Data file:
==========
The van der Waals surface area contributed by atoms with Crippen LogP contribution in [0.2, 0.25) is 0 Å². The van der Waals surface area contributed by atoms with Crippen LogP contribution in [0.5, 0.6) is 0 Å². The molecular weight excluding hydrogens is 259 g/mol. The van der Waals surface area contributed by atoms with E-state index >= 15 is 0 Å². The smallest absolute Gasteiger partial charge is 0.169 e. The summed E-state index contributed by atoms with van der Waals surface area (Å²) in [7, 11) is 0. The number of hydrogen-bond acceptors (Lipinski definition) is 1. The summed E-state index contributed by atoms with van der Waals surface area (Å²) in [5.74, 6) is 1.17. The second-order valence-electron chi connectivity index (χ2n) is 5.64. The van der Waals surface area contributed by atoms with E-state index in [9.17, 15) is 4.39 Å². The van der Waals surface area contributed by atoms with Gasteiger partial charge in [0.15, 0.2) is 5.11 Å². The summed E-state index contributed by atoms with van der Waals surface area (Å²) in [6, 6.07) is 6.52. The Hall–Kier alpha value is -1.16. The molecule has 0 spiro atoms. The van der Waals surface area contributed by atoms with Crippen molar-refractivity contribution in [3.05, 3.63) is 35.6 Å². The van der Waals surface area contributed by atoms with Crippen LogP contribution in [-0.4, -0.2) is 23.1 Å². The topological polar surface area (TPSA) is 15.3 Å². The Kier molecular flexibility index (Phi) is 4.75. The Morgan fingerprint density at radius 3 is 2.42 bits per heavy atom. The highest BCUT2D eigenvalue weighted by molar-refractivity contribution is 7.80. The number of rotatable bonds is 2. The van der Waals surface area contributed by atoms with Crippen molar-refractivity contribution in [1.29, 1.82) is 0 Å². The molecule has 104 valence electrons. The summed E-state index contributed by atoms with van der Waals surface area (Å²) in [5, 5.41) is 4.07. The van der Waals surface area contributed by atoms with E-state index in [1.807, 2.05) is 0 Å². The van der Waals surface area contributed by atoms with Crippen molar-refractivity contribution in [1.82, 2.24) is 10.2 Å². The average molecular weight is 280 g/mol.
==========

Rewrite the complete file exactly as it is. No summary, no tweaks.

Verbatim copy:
The van der Waals surface area contributed by atoms with Crippen LogP contribution in [0.2, 0.25) is 0 Å². The van der Waals surface area contributed by atoms with Crippen LogP contribution in [0.5, 0.6) is 0 Å². The molecular weight excluding hydrogens is 259 g/mol. The van der Waals surface area contributed by atoms with E-state index >= 15 is 0 Å². The smallest absolute Gasteiger partial charge is 0.169 e. The summed E-state index contributed by atoms with van der Waals surface area (Å²) in [7, 11) is 0. The number of hydrogen-bond acceptors (Lipinski definition) is 1. The summed E-state index contributed by atoms with van der Waals surface area (Å²) in [5.74, 6) is 1.17. The second-order valence-electron chi connectivity index (χ2n) is 5.64. The van der Waals surface area contributed by atoms with E-state index in [9.17, 15) is 4.39 Å². The van der Waals surface area contributed by atoms with Gasteiger partial charge in [0.15, 0.2) is 5.11 Å². The summed E-state index contributed by atoms with van der Waals surface area (Å²) in [6, 6.07) is 6.52. The Hall–Kier alpha value is -1.16. The molecule has 0 spiro atoms. The van der Waals surface area contributed by atoms with Crippen molar-refractivity contribution in [3.05, 3.63) is 35.6 Å². The van der Waals surface area contributed by atoms with Crippen LogP contribution in [-0.4, -0.2) is 23.1 Å². The topological polar surface area (TPSA) is 15.3 Å². The Kier molecular flexibility index (Phi) is 4.75. The Morgan fingerprint density at radius 3 is 2.42 bits per heavy atom. The highest BCUT2D eigenvalue weighted by molar-refractivity contribution is 7.80. The number of rotatable bonds is 2. The van der Waals surface area contributed by atoms with Crippen molar-refractivity contribution in [1.29, 1.82) is 0 Å². The molecule has 104 valence electrons. The summed E-state index contributed by atoms with van der Waals surface area (Å²) in [5, 5.41) is 4.07. The van der Waals surface area contributed by atoms with E-state index in [1.807, 2.05) is 0 Å². The van der Waals surface area contributed by atoms with Crippen molar-refractivity contribution in [1.82, 2.24) is 10.2 Å². The average molecular weight is 280 g/mol.